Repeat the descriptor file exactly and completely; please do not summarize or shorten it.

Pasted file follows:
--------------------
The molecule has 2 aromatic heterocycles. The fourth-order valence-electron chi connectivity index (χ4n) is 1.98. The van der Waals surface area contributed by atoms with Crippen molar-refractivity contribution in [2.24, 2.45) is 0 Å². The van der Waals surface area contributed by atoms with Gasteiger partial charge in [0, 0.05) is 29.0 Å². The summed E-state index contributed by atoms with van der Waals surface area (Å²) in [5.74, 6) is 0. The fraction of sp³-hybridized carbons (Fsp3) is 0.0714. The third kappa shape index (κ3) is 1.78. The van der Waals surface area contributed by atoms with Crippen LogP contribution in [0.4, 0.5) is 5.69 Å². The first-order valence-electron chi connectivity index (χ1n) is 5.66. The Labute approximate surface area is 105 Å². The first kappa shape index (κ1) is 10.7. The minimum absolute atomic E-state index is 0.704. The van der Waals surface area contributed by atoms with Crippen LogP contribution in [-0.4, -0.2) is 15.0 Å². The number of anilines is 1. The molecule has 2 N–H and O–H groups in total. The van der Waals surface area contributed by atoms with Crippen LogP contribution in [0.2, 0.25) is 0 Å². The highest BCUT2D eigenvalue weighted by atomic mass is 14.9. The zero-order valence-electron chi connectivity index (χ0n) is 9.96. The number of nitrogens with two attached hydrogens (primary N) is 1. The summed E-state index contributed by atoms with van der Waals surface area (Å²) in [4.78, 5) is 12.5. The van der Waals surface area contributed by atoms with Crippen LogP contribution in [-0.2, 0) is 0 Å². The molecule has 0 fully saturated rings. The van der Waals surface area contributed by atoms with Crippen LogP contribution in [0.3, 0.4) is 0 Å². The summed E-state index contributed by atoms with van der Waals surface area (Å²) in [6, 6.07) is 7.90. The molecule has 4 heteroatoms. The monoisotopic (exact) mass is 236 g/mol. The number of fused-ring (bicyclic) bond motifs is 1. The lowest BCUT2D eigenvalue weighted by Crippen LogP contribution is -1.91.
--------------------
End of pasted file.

The molecule has 2 aromatic heterocycles. The fourth-order valence-electron chi connectivity index (χ4n) is 1.98. The van der Waals surface area contributed by atoms with Crippen molar-refractivity contribution in [2.24, 2.45) is 0 Å². The van der Waals surface area contributed by atoms with Gasteiger partial charge in [0, 0.05) is 29.0 Å². The summed E-state index contributed by atoms with van der Waals surface area (Å²) in [5.74, 6) is 0. The fraction of sp³-hybridized carbons (Fsp3) is 0.0714. The third kappa shape index (κ3) is 1.78. The van der Waals surface area contributed by atoms with Crippen LogP contribution in [0.4, 0.5) is 5.69 Å². The first-order valence-electron chi connectivity index (χ1n) is 5.66. The Labute approximate surface area is 105 Å². The first kappa shape index (κ1) is 10.7. The minimum absolute atomic E-state index is 0.704. The van der Waals surface area contributed by atoms with Crippen LogP contribution in [-0.4, -0.2) is 15.0 Å². The number of anilines is 1. The molecule has 2 N–H and O–H groups in total. The van der Waals surface area contributed by atoms with Crippen LogP contribution in [0.2, 0.25) is 0 Å². The highest BCUT2D eigenvalue weighted by atomic mass is 14.9. The zero-order valence-electron chi connectivity index (χ0n) is 9.96. The number of nitrogens with two attached hydrogens (primary N) is 1. The summed E-state index contributed by atoms with van der Waals surface area (Å²) in [4.78, 5) is 12.5. The van der Waals surface area contributed by atoms with Crippen LogP contribution in [-0.2, 0) is 0 Å². The molecule has 0 fully saturated rings. The van der Waals surface area contributed by atoms with Crippen LogP contribution in [0.3, 0.4) is 0 Å². The summed E-state index contributed by atoms with van der Waals surface area (Å²) in [6, 6.07) is 7.90. The molecule has 4 heteroatoms. The monoisotopic (exact) mass is 236 g/mol. The number of fused-ring (bicyclic) bond motifs is 1. The lowest BCUT2D eigenvalue weighted by Crippen LogP contribution is -1.91.